Resilience, Peace and Security

3 stories of how strangers are helping Ukrainian refugees

A woman holds a dog as she arrives at the train station in Zahony, after fleeing Russia's invasion of Ukraine, Hungary March 4, 2022. REUTERS/Bernadett Szabo

More than 1 million people have fled Ukraine since Russia invaded on 24 February. Image: REUTERS/Bernadett Szabo

Kate Whiting
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Ukraine

  • More than 1 million people have fled Ukraine since the Russian invasion began on 24 February.
  • Strangers are supporting the refugees with offers of food and shelter.
  • Here are just some of the stories of humanitarian aid.

Alongside the horror and despair of the Russian invasion of Ukraine, there are stories of hope and humanity, as strangers are stepping up to help refugees.

More than 1 million people have fled Ukraine in the 7 days since the start of the Russian invasion. More than half of those - mainly women and children - have been arriving in Poland with nowhere to stay and nothing to eat.

Here are just a few of the stories of simple humanitarian support for Ukraine.

Where Ukrainian refugees are fleeing to.
As of 3 March, more than half of the 1 million Ukrainian refugees have arrived in Poland. Image: Statista

1. German man and his daughter pick up family in Poland

"We have watched what's happening, we have seen the pictures on TV, my daughter and me. And we said, this is so horrible, we want to make a small contribution, however small it may be. But we believe it could make a difference."

This is what Karsten told reporters on the Polish-Ukrainian border, after he and his daughter drove more than 1,000km from Germany with donations of food and supplies.

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They held up a sign offering transport back to Germany and accommodation - and within an hour, were heading off on the 11-hour return trip with Bulia Muhammad and her children.

"It's our country where we lived, it's a pity to leave your home land. Home is always home, you always want to be at home," said Muhammad.

Have you read?

2. Spanish-American chef leads team cooking for Ukraine

Spanish-American chef José Andrés is the founder of World Central Kitchen, a non-profit which travels the globe to provide meals after natural disasters.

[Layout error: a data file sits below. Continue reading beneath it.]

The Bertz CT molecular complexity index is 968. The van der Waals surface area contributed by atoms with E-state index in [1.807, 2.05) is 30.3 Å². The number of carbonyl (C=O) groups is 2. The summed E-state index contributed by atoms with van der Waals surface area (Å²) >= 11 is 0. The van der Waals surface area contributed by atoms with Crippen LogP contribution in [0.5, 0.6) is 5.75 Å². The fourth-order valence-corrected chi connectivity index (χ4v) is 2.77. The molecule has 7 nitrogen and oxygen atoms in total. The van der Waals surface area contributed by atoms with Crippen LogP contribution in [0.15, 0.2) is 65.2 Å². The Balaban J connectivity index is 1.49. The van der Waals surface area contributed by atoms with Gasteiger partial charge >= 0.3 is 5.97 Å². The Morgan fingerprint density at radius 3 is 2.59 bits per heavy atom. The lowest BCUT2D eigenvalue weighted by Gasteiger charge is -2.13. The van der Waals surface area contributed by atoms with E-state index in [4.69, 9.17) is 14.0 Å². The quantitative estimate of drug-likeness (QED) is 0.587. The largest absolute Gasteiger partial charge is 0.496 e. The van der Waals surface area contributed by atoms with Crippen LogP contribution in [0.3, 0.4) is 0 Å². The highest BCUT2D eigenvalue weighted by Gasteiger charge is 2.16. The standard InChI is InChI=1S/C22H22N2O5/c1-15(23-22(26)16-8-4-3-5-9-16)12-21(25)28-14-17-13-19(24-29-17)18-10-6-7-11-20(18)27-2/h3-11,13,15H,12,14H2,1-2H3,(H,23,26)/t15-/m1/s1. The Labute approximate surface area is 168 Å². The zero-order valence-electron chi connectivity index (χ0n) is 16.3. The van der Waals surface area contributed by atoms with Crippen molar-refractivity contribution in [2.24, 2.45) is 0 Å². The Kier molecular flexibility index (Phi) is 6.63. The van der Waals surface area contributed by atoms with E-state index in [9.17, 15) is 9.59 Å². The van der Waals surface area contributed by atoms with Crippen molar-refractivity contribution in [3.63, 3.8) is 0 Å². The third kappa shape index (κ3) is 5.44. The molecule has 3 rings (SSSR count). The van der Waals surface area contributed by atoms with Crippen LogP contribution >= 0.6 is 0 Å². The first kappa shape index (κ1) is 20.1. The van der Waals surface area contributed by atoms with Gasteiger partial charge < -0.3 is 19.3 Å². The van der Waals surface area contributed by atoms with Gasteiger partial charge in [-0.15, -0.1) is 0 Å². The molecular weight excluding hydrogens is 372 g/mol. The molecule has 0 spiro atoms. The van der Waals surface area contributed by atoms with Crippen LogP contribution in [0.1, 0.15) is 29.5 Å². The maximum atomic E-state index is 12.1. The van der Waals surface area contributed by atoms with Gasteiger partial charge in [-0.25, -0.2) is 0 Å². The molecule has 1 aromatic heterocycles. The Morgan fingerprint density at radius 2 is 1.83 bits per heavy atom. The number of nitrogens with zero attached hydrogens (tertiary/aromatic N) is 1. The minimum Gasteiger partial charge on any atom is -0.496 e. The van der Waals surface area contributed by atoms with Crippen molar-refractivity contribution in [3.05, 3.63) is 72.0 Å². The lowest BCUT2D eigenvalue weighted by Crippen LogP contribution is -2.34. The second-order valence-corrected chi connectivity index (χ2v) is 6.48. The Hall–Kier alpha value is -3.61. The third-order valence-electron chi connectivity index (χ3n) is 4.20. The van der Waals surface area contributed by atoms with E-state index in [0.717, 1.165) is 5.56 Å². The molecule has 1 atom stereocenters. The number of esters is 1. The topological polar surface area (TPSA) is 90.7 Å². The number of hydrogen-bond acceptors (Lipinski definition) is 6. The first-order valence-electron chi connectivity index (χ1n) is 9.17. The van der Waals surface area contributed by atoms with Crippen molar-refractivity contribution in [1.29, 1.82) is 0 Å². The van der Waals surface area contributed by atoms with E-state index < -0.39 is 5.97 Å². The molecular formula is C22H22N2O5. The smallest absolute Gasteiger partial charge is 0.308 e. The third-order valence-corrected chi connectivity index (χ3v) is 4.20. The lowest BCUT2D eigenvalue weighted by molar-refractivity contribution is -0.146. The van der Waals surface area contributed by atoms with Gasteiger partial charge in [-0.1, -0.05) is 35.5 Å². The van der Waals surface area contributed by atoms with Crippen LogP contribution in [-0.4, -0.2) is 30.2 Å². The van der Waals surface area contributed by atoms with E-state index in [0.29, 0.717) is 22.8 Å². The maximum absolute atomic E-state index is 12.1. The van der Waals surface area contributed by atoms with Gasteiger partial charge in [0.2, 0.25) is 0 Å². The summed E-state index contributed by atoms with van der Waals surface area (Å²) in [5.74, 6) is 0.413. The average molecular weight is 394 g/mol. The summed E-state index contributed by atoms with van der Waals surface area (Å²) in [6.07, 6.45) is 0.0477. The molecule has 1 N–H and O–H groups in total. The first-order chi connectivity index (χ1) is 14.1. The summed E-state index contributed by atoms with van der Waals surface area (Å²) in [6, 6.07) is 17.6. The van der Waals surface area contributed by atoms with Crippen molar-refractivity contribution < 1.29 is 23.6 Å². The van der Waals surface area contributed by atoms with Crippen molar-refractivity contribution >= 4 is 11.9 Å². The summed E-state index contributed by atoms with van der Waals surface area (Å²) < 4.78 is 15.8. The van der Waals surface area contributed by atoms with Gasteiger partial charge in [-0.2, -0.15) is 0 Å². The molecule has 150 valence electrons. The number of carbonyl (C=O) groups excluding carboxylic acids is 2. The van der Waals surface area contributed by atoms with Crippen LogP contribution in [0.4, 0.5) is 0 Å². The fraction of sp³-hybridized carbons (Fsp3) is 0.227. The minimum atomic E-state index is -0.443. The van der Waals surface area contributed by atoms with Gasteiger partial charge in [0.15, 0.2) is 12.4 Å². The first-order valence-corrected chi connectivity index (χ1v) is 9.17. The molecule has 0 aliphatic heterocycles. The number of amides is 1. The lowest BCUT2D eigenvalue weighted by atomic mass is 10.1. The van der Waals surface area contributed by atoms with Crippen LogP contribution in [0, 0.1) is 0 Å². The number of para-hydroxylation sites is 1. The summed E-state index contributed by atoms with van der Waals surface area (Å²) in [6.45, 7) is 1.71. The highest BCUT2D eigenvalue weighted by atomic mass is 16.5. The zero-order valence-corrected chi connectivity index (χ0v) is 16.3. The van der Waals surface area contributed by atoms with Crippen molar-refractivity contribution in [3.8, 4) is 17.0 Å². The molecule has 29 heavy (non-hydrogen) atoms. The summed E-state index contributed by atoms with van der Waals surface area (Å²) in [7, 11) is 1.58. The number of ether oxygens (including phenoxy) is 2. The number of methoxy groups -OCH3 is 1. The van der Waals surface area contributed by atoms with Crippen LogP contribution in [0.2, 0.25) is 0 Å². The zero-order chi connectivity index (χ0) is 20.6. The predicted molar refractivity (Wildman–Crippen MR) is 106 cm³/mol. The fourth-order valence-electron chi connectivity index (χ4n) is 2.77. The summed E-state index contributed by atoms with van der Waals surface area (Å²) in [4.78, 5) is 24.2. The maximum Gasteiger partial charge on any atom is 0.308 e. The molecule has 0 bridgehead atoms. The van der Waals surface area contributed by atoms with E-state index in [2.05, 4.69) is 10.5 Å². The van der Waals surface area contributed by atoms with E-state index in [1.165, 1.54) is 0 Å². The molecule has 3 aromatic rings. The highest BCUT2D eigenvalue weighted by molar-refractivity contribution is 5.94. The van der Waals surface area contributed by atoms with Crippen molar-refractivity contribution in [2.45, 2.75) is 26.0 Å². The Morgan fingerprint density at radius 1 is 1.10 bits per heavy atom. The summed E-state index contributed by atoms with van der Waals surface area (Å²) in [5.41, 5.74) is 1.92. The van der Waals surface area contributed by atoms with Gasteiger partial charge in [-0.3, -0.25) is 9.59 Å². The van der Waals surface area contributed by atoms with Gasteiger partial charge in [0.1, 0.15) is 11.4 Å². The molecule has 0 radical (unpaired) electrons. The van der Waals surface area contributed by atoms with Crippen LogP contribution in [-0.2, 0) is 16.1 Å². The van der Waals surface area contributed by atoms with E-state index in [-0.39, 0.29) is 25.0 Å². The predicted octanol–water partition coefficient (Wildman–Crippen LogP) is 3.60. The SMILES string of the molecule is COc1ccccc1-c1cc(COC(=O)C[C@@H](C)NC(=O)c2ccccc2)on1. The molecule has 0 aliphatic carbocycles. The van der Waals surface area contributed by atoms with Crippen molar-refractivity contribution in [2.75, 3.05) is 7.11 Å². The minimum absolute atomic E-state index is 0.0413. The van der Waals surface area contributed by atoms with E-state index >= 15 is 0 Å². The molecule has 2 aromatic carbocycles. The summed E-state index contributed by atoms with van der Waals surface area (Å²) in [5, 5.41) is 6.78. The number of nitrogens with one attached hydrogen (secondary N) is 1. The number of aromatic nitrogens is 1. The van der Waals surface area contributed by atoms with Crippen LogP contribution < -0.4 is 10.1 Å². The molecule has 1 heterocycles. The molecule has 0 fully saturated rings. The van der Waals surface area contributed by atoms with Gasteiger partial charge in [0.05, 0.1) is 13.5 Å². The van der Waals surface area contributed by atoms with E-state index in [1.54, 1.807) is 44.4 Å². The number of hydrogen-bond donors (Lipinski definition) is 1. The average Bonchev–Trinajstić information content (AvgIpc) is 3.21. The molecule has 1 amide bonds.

He's currently on the ground in Poland helping to feed the refugees arriving from Ukraine, while World Central Kitchen CEO and filmmaker Nate Mook is working with his team in Ukraine.

José Andrés has been tweeting about World Central Kitchen's efforts in Ukraine and Poland. Image: Twitter

3. Ukrainian woman takes stranger's children across the border

Nataliya Ableyeva took a young son and daughter across the border to meet their mother in Hungary, because their father was not allowed to leave with them.

Ableyeva had promised the children's father she would look after them, while they were waiting on the border in Ukraine.

The children's mother, Anna Semyuk, was on her way from Italy to meet them and when she arrived in Hungary, the two women embraced and cried together.

How you can help

Donations to organizations such as the ICRC and the International Rescue Committee will pay for urgent supplies, including blankets and cooking stoves.

The UNHCR says that fundraising for displaced families by organizing events through work or at school is a way to take positive action and bring people together to help during the crisis.

It also warns about sharing misinformation online about the situation in Ukraine, suggesting using accredited sources including the BBC and the World Economic Forum. If you’re unsure of whether a news source is accredited, it suggests checking here.

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